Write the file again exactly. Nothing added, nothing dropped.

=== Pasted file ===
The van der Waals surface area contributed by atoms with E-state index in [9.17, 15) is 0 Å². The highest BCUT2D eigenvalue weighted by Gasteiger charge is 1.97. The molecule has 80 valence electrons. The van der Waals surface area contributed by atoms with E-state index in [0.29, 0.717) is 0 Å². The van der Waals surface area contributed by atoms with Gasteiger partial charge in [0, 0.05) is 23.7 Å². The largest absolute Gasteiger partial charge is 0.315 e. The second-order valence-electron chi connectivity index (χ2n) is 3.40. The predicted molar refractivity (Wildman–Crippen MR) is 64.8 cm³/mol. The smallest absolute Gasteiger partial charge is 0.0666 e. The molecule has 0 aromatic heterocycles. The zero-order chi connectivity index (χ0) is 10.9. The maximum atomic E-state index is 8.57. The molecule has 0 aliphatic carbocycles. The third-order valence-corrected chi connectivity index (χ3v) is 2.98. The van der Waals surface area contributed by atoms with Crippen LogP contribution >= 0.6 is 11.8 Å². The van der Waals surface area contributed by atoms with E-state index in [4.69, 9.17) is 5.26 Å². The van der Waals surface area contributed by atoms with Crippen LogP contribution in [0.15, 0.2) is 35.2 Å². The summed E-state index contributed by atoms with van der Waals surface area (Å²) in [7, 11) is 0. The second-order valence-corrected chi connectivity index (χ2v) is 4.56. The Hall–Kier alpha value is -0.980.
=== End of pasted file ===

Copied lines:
The van der Waals surface area contributed by atoms with E-state index in [9.17, 15) is 0 Å². The highest BCUT2D eigenvalue weighted by Gasteiger charge is 1.97. The molecule has 80 valence electrons. The van der Waals surface area contributed by atoms with E-state index in [0.29, 0.717) is 0 Å². The van der Waals surface area contributed by atoms with Gasteiger partial charge in [0, 0.05) is 23.7 Å². The largest absolute Gasteiger partial charge is 0.315 e. The second-order valence-electron chi connectivity index (χ2n) is 3.40. The predicted molar refractivity (Wildman–Crippen MR) is 64.8 cm³/mol. The smallest absolute Gasteiger partial charge is 0.0666 e. The molecule has 0 aromatic heterocycles. The zero-order chi connectivity index (χ0) is 10.9. The maximum atomic E-state index is 8.57. The molecule has 0 aliphatic carbocycles. The third-order valence-corrected chi connectivity index (χ3v) is 2.98. The van der Waals surface area contributed by atoms with Crippen LogP contribution >= 0.6 is 11.8 Å². The van der Waals surface area contributed by atoms with E-state index in [4.69, 9.17) is 5.26 Å². The van der Waals surface area contributed by atoms with Crippen LogP contribution in [0.15, 0.2) is 35.2 Å². The summed E-state index contributed by atoms with van der Waals surface area (Å²) in [7, 11) is 0. The second-order valence-corrected chi connectivity index (χ2v) is 4.56. The Hall–Kier alpha value is -0.980.